7. Floods

In our village home on the banks of the Netravathi river, we were told by a priest in a religious trance, about how our house, which is in the highest spot in the village had been submerged by an ancient flood which carried away the cattle and the children. He said we had to pay for the sin of not protecting them. We did, by gifts of charity.
Floods that inundate the fields with rich silt for future harvests, were annual events on the banks of the Nile. This year, the worst floods in 200 years affected Manipur, India, resulting in landslides and widespread destruction. Bridges have been washed away and flooded areas are cut off due to destruction of telephone systems. It is estimated that 5,00,000 people have been affected. The floods here and in Maharashtra were caused by heavy rains (over 250mm rain in 36 hours). The Indian air force had to be called in to the rescue. Lack of clean water and flooding of sewage facilities can lead to epidemics like typhoid and cholera besides destroying power and other infrastructure.
One day I came down the stairs of our house in Chennai. I found myself looking down at what appeared to be a gently lapping lake in my drawing room. When I looked out, the cars were floating. Later I found, that in the night, officials at the local dam had opened the flood gates, without having time to inform anyone. A few hours later, the water receded. The computers had been under water. Boats were used on the streets. For hours, there was no electricity, no food, no milk and groceries. The water inside the house had to be bailed out with buckets. The stink of the mud and sediments was of death, mildew and fungus. We could never use the curtains, cushions or other furnishings again.
Imagine the fate of those who lived in mud huts near the dam. Babies, pots, provisions, jewellery and clothes – everything was washed away. Most were lucky to be alive.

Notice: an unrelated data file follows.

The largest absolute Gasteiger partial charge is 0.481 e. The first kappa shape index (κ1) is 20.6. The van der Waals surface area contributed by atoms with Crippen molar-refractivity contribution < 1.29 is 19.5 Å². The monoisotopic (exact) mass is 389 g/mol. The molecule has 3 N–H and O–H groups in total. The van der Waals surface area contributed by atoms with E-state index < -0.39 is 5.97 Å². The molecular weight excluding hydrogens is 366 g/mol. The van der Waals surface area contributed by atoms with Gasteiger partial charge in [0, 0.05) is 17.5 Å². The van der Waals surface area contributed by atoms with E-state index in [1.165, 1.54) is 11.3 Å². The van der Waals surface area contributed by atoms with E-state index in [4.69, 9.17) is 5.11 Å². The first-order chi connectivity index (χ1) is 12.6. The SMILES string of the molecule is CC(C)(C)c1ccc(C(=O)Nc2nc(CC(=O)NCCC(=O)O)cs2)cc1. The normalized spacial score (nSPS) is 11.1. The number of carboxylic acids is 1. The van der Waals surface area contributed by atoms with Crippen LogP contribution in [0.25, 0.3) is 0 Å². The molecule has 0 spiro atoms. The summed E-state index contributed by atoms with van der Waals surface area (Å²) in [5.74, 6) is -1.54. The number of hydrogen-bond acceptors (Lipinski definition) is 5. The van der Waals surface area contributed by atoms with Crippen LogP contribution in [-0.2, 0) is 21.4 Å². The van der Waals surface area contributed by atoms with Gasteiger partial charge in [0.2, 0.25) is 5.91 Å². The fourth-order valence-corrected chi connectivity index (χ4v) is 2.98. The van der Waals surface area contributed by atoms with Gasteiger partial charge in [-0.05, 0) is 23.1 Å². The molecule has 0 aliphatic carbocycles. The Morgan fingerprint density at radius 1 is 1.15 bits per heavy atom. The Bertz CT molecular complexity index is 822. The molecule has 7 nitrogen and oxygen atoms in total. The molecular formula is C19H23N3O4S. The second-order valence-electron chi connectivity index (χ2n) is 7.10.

Some floods allow time for evacuation, others are flash floods that develop in a few minutes. The eastern coasts of Andhra Pradesh and Orissa are often hit by cyclones and heavy rain, causing floods.
Remember than there can be a flood even in a desert. Heavy rains can cause floods creating a wall of water 10 to 30 feet high. Surprisingly, more people drown in the desert than die of thirst. A rain storm in Las Vegas in 1999, resulted in a flood causing loss of millions of dollars.
Whatever we have now experienced can be considered almost a joke, when we consider some of the world’s worst floods.
The worst was in China, killing over 3, 70,000 people in 1931. The flooding of the Yellow river has caused the death of over 5,00,000 people in 1887 and 1935. The destruction and flooding caused by Tsunamis and Typhoons is a story to be told on another day. The fact remains, that water in its place is a boon. Water out of its own space, is a bane that can destroy the world.
In fact Pralaya or the great flood is supposed to cause the end of the world. Whether it is Noah’s Ark, the Pralaya of Indian tradition or the great Deluge in the Koran and the Greek Myth of Zeus’s anger, flood is Nature’s weapon of mass destruction. Scientists believe that global warming and the melting of the Antarctic ice cap will trigger a great Deluge that will submerge the entire land mass and drown everything in its mighty tsunamis.
What can we do?
• Be aware of the possibility of floods during the monsoons especially if you live near a water body.
• Keep emergency rations which you can pick up and run. Have an emergency plan for evacuation.
• Keep in touch with local metrological reports
• Insure against flood damage.
• What a pity that all that water is not harvested and stored. Think of way to do this. Meanwhile if a faucet is leaking, get a wench and fix it. You can save 40 gallons of water a week.